PHOTO: Gallo Images/Die Burger/Jaco Marais
- According to Stats SA, 1.2 million incidences of housebreaking were recorded in 2019/2020.
- Almost 52% of households that experienced housebreaking reported it to the police.
- Stats SA worked with a sample size of 29 231, of which 19 655 responded.
KwaZulu-Natal households experience the highest proportion of housebreakings in the country.
This is according to Statistic SA’s Governance, Public Safety and Justice Survey on victims of crime, which was released on Tuesday.
Unlike the annual crime statistics released by the SA Police Service, which focuses on reported crimes, the survey provides estimates of the prevalence and incidences of crime.
“In 2019/20, an estimated 1.2 million incidences of housebreaking occurred, affecting 891 000 households in South Africa. The number of affected households represents 5.3% of all of those in the country. Almost 52% (51.7%) of households that experienced housebreaking, reported it to the police,” read the report.
In some instances, households experienced break-ins several times.
The survey based on 19 655 households, with a 29 231 sample size, was targeted at all private households. According to the survey, the province had 214 000 incidents that made up 7.1%.
The survey also revealed that male-headed households were more likely to be victims of housebreakings, while those with an income of R1-R 1 500, and the lowest and those with an income of R16 001 and higher, were also more likely to be victims.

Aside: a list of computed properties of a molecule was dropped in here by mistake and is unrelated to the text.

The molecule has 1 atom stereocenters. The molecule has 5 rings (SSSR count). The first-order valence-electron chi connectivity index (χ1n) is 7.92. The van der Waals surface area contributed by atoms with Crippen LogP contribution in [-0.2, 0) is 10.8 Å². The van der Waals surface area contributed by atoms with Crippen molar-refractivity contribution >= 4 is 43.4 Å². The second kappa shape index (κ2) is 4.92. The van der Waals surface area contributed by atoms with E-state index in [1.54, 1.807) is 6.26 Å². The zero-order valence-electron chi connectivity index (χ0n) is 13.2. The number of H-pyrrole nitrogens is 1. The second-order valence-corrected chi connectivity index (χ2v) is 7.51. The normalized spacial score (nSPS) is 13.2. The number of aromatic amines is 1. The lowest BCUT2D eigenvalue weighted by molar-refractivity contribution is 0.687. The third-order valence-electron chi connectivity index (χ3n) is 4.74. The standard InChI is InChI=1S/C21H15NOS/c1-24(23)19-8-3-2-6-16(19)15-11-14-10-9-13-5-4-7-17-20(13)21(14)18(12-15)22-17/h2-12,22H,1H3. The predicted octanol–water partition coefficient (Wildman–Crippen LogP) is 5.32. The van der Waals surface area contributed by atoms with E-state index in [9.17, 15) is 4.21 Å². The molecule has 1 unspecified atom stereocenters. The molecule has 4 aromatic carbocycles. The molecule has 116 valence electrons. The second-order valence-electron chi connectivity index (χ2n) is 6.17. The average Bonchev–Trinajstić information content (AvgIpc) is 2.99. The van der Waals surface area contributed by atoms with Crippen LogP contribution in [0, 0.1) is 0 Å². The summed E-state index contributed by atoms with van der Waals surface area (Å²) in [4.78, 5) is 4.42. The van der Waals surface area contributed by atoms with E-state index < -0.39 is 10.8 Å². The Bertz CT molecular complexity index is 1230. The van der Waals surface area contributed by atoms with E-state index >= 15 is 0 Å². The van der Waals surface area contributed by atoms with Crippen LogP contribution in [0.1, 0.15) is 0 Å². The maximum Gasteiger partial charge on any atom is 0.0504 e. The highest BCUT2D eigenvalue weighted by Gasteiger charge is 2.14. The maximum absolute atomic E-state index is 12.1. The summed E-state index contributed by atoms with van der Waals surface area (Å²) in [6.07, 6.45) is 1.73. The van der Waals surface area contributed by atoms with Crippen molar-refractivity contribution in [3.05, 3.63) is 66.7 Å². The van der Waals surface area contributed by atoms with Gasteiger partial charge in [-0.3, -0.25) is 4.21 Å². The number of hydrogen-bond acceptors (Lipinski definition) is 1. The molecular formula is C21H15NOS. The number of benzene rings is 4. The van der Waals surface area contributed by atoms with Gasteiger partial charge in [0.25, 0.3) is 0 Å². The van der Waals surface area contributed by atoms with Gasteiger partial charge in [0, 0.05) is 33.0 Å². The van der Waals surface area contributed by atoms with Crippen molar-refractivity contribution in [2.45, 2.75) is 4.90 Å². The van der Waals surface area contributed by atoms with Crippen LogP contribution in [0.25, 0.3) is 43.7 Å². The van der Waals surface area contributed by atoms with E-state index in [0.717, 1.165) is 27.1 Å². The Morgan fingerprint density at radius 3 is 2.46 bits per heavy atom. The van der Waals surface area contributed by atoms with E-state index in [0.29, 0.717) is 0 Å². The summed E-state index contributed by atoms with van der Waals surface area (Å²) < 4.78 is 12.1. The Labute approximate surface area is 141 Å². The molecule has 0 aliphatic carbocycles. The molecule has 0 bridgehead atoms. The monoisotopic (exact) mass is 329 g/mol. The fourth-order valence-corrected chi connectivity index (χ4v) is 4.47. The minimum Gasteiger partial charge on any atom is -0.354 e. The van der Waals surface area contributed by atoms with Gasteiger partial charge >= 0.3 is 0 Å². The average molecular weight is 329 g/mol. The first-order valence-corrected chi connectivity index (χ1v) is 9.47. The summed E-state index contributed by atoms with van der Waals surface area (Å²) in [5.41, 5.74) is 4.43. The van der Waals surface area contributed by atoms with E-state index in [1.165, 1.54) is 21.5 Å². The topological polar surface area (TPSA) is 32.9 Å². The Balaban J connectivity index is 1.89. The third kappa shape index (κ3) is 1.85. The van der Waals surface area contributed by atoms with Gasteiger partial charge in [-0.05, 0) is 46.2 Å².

“The Victims of Crime report focuses on people’s perceptions and experiences of crime, as well as their views regarding their access to, and effectiveness of the police service and the criminal justice system. Households are also asked about community responses to crime.”
There was an increase in terms of how safe individuals in these households felt walking in their neighbourhoods during the day – from 82.6% in 2018/19 to 86.6% in 2019/20.
“The results show that most households felt safer walking alone in their area during the day than when it is dark. Females felt more unsafe than males walking alone when it is dark. On the other hand, people in rural areas had a greater feeling of safety walking alone in their areas when it is dark than people in urban areas.”
The survey also looked at how well people knew and trusted their neighbours.
“There was a significant increase in the proportions of households who know their neighbours’ names between 2015/16 and 2016/17. Although a significant decrease between 2016/17 and 2019/20 was observed, there was no significant increase in the proportions of households who have knowledge of their neighbours’ names over the five years.”